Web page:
Back To Top

SsangYong Motor says deal with potential buyer is 'still under way'

This file photo, taken April 5, 2020, shows SsangYong Motor's plant in Pyeongtaek, 70 kilometers south of Seoul. (Yonhap)
This file photo, taken April 5, 2020, shows SsangYong Motor's plant in Pyeongtaek, 70 kilometers south of Seoul. (Yonhap)
SsangYong Motor Co., the South Korean unit of Indian carmaker Mahindra & Mahindra Ltd., said Thursday that its Indian parent company is still in talks to sell its controlling stake, denying media reports that the deal has fallen through.

SsangYong Motor made the statement in response to media reports that Mahindra and HAAH Automotive Holdings, Inc., a California company that imports vehicles for the US market, have failed to reach a compromise for the deal and notified SsangYong's main creditor Korea Development Bank (KDB) of the failure.

The KDB and SsangYong did not confirm the name of the potential investor. HAAH said Thursday it has no comment on the matter.

The KDB said it has not received any notice of the deal's failure from Mahindra and a potential investor in SsangYong Motor.

Mahindra has been seeking to sell a major stake in SsangYong as part of its global reorganization plan amid the COVID-19 pandemic.

The Indian parent has said it does not have a plan to inject fresh capital into SsangYong and will give up its status as the biggest shareholder of the Korean unit if it finds a new investor.

Early this month, Mahindra Managing Director Pawan Goenka said the Indian carmaker is in talks with an unidentified investor and aims to conclude the deal by Feb. 28.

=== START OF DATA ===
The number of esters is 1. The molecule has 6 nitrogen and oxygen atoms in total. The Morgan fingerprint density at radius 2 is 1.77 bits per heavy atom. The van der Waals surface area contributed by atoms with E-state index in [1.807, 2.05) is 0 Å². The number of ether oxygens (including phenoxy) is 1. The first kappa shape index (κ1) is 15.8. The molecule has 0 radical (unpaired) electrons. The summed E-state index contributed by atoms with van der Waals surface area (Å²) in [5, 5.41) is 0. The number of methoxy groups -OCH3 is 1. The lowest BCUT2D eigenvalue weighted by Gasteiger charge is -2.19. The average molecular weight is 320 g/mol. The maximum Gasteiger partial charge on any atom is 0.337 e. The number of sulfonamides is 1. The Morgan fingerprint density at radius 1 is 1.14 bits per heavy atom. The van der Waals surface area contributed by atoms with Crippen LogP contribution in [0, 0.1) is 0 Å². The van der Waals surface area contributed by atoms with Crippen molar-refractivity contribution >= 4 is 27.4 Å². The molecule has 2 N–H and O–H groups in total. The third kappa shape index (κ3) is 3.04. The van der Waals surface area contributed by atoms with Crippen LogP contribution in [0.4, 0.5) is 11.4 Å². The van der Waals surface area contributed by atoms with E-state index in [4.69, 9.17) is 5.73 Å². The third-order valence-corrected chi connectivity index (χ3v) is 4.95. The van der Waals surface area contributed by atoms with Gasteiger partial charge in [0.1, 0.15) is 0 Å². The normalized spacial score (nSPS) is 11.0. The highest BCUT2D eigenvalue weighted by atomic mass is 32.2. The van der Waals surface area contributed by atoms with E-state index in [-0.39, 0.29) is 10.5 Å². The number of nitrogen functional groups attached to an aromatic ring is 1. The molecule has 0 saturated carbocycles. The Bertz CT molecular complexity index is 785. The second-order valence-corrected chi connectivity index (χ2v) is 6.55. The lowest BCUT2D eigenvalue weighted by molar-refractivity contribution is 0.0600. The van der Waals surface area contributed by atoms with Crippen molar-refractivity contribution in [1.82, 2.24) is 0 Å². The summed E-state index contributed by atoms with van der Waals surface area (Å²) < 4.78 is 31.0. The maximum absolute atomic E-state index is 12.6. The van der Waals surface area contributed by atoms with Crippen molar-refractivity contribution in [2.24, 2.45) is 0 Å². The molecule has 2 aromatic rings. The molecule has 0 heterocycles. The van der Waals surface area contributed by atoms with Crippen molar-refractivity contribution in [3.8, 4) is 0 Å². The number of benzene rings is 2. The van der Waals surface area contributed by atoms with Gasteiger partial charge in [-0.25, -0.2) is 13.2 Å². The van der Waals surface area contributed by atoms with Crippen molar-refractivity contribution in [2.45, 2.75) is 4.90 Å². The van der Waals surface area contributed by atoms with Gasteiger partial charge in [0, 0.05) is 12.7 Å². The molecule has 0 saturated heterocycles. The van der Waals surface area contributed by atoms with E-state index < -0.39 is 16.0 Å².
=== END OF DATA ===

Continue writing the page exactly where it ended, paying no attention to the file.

Ssangyong filed for court receivership on Dec. 21 after the SUV-focused carmaker failed to obtain approval for the rollover of the existing loans from the KDB and other creditors.

The company received a three-month suspension of its obligation to pay its debts, as it aims to find a new investor during the period before the court-led restructuring begins on Feb. 28.

SsangYong is under court receivership for the second time after undergoing the same process a decade ago.

Court receivership is one step short of bankruptcy in South Korea's legal system. In receivership, the court will decide whether and how to revive the company.

SsangYong logged net losses in the past 15 consecutive quarters through the third quarter of this year due to lack of new models and tougher competition with local rivals.

For the whole of 2020, its sales fell 19 percent to 107,324 units from 132,799 a year earlier.

SsangYong's lineup consists of the flagship G4 Rexton, as well as the Tivoli, Korando and Rexton Sports.

In 2011, Mahindra acquired a 70 percent stake in SsangYong for 523 billion won and now holds a 74.65 percent stake in the carmaker. (Yonhap)